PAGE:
TheoDavies restaurants
sold to company
in California

A notice says that the buyers
will retain all 2,289 employees
with pay and benefits

Hawaii's 83 Pizza Hut, Taco Bell and A&W-Long John Silver's restaurants have been sold to Brentwood Associates, a California private equity investment company, according to the owner of the franchises.

The purchase price was not disclosed but the asking price for the restaurants was estimated between $45 million and $50 million last year, based on a prospectus for the deal prepared by Houlihan Lokey Howard and Zukin, an international investment bank. A spokeswoman for the bank declined comment on the sale.

The restaurants are the food service division of Theo H. Davies & Co. and are being sold by Jardine Matheson Ltd., a Hong Kong-based conglomerate that bought the company in 1973. Officials from Theo Davies and Jardine did not respond to repeated inquiries.

A notice filed with the state Department of Labor and Industrial Relations indicates the buyers will retain all 2,289 employees with substantially the same pay and benefits. The ownership change will take effect Oct. 8, the notice said.

The Star-Bulletin exclusively reported in March that Brentwood was exploring a deal.

"They're keeping the management team intact. Basically nothing will change for the local people. It will be a very smooth transition," said Bruce Stebbins, Hawaii Pacific general manager for Yum! Restaurants International, the franchisor of the quick-service restaurant brands.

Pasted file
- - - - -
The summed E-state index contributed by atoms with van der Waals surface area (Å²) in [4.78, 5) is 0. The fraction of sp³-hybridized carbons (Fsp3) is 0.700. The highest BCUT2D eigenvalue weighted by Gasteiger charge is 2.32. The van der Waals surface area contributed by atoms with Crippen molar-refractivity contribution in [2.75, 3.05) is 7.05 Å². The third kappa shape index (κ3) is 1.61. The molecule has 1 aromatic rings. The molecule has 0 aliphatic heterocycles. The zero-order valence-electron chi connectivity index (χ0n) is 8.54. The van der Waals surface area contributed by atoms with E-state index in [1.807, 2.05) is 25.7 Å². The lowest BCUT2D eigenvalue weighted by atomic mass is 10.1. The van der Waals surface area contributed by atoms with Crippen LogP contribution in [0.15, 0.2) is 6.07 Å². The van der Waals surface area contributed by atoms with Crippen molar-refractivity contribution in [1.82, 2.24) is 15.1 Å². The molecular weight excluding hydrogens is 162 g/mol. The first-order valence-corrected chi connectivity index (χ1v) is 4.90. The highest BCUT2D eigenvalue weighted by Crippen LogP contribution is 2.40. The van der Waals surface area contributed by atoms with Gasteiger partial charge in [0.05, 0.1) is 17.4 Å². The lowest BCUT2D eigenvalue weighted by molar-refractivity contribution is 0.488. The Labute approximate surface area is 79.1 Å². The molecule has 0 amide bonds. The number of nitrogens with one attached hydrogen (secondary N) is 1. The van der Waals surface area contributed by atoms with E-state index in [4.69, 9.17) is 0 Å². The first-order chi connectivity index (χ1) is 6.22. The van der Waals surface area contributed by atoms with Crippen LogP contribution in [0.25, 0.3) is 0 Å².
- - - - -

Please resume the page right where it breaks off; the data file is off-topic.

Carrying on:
As franchisor, Yum! has approval rights over any acquisition and keeping the local management and staff was one of its stipulations, Stebbins said. "Obviously, (Brentwood) wanted to keep the local people in the local business."

Brentwood had been pursuing the acquisition under operating partner Tom Davin, a former chief operating officer of Taco Bell Corp. and a founding executive of the predecessor to Yum!

The sale leaves the Theo Davies Federal Credit Union as the only namesake of a one-time Big Five Hawaii company, which helped to build the state's economy. The company's automotive business was purchased last October by Reed/Jones Acquisition HI LLC for $100 million. The Pacific Machinery heavy equipment business was bought by Hawthorne Machinery Co. in May for an undisclosed sum.

Credit union manager Rhonda Nii said she would like to see the credit union retain the Theo Davies name because of its long heritage in Hawaii. "I'd love to keep it traditional and keep it Theo Davies," she said.

Theo H. Davies & Co. was established by Theophilus Harris Davies in 1881, when Robert Janion died and left Davies in control of a company known then as Janion Green & Co. The original company, Starkey Janion & Co., founded in 1845, is credited as being the forerunner of Theo Davies.

Jardine Matheson purchased the Theo Davies businesses in 1973, when there were no heirs interested in running the company. It was one of the early players to get out of the sugar industry and last year Jardine confirmed it was looking to sell off its Hawaii assets to focus on its Asian heartland.

Brentwood Associates


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